How much do teachers get paid?

You may be interested in embarking on a career in teaching but are unsure of how much teachers get paid? You might have even been made redundant from Coronavirus and thinking about switching careers into teaching.

The Department for Education (DfE) has said salaries for new teachers are set to rise to £30,000 by 2022-23, and the move would make starting salaries for teachers among the most competitive in the graduate labour market.

Like with any profession, how much you will be paid will be on a varied scale. Variabilities include:

  • The type of school you teach in (state maintained to independent)
  • Where the school is located (teachers that teach in state maintained schools in inner London receive a high salary than outside of London)
  • Your roles and responsibilities
  • Performance related-pay

In addition, The Teacher’s Pension Scheme is another benefit which can be more beneficial compared to working in the private sector. We have published another article which outlines how the Teacher’s Pension Scheme works.

Teaching can be seen as a stable career especially in turbulent economic times.

There is a strong and significant negative correlation between the number of applications to teacher training and GDP growth over the last fifteen years. When GDP falls, the number of applicants rises. Thus the number of people applying to enter PGCE courses rose by record numbers during the first quarter of 2009.

How much do teachers get paid: what is the current situation?

The School Teachers’ Pay and Condition Document (STPCD) sets out the pay scales for teachers in maintained and other schools that choose to adopt it. 

The salaries of qualified classroom teachers working in maintained schools in England will fall within the Main Pay Range (MPR) or the Upper Pay Range (UPR). These reflect the variation in cost of living across the country, with a premium for those working in inner, outer or fringe areas of London. Annual salaries for the two pay ranges are as follows:

Annual salary for teachers in maintained schools England (excluding London areas) London Fringe area Outer London area Inner London area
Main Pay Range (MPR) Min £24,373 £25,543 £28,355 £30,480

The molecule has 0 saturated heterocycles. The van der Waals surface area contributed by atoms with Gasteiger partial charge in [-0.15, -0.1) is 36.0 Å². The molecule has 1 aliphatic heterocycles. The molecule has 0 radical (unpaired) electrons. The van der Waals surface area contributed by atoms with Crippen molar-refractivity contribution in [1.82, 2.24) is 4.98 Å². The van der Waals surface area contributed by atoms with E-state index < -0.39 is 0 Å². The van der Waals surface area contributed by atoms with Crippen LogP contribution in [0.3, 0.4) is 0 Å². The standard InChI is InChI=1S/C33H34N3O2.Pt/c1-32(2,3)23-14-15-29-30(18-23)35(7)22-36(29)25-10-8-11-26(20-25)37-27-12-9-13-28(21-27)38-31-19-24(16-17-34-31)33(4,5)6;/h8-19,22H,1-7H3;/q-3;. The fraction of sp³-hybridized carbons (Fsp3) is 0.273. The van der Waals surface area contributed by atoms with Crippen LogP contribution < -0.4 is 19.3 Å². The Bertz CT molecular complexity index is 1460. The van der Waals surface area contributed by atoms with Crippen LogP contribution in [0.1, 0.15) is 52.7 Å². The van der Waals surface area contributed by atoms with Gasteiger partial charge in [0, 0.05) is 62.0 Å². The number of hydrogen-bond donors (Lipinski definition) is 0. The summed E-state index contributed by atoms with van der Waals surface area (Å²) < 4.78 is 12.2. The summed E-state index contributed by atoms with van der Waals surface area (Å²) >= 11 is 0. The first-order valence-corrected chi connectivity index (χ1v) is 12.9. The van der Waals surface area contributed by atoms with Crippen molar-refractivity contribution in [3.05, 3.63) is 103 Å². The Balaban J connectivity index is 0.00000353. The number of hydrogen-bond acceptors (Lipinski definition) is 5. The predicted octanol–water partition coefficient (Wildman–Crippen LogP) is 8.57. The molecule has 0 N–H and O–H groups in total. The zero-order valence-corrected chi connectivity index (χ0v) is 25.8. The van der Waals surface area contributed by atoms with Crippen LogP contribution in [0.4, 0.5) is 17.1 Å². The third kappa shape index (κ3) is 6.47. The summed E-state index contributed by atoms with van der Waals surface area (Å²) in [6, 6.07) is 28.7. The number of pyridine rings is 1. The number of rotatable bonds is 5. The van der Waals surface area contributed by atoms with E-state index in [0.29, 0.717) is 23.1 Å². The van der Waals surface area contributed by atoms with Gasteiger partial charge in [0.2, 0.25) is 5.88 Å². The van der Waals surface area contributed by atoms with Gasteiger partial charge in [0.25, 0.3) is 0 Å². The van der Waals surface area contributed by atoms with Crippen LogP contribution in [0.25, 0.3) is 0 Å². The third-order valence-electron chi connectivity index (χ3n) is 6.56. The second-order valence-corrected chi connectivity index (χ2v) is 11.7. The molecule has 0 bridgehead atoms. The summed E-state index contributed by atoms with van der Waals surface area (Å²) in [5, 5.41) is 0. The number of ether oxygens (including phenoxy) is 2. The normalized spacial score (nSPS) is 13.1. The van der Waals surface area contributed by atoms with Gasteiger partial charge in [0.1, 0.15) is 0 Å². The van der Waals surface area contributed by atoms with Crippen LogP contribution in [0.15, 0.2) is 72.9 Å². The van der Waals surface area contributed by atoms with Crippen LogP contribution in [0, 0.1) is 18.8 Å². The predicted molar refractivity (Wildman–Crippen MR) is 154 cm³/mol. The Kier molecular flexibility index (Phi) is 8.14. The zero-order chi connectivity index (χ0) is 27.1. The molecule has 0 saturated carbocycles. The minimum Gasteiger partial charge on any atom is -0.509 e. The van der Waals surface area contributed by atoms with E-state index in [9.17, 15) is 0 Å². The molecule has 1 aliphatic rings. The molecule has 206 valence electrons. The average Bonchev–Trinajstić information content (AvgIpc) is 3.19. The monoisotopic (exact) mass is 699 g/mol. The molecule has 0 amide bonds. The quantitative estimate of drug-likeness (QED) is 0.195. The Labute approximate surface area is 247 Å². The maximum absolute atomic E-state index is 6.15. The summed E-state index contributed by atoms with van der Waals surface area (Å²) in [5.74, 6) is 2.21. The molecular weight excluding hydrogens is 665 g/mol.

Max £35,971 £37,152 £40,035 £41,483
Upper Pay Range (UPR) Min £37,654 £38,797 £41,419 £45,731
Max £40,490 £41,635 £44,541 £49,571

How much do teachers get paid: working as an unqualified teacher

Teachers training in maintained schools following the Schools Direct salaried programme will be paid according to the Unqualified Teachers Pay Range. 

As with the other pay ranges, there are no longer fixed salary points; it is the responsibility of a school to publish a pay policy detailing the structures in place.

Unqualified Range (UQT) England (excluding London areas) London Fringe area Outer London area Inner London area
Min £17,682 £18,844 £21,004 £22,237
Max £27,965 £29,123 £31,290 £32,515

How much do teachers get paid: lead practitioners

The Leading Practitioner Pay Range rewards consistently high-performing teachers who wish to focus on modelling excellent practice and raising the standard of teaching across the school. A school’s pay policy will outline the requirements and availability of these posts, as well as where in the range a teacher will be paid. The pay range is as follows:

Annual salary for leading practitioners England (excluding London areas) London Fringe area Outer London area Inner London area
Min £41,267 £42,403 £44,541 £49,065
Max £62,735 £63,874  £66,012 £70,540

Do teachers get paid more in Wales?

The STPCD which outlines teachers’ pay and conditions in maintained schools in England no longer applies in Wales.

Responsibility for teacher pay and conditions was transferred to the Welsh government on 30 September 2018.

We outline the pay scales for teachers in Wales in the following article.

Further advice on teacher pay

We provide a more detailed breakdown of teacher pay, including TLRs and SEN allowances in the following article.

If you are an Edapt subscriber you can contact us for further support and advice.

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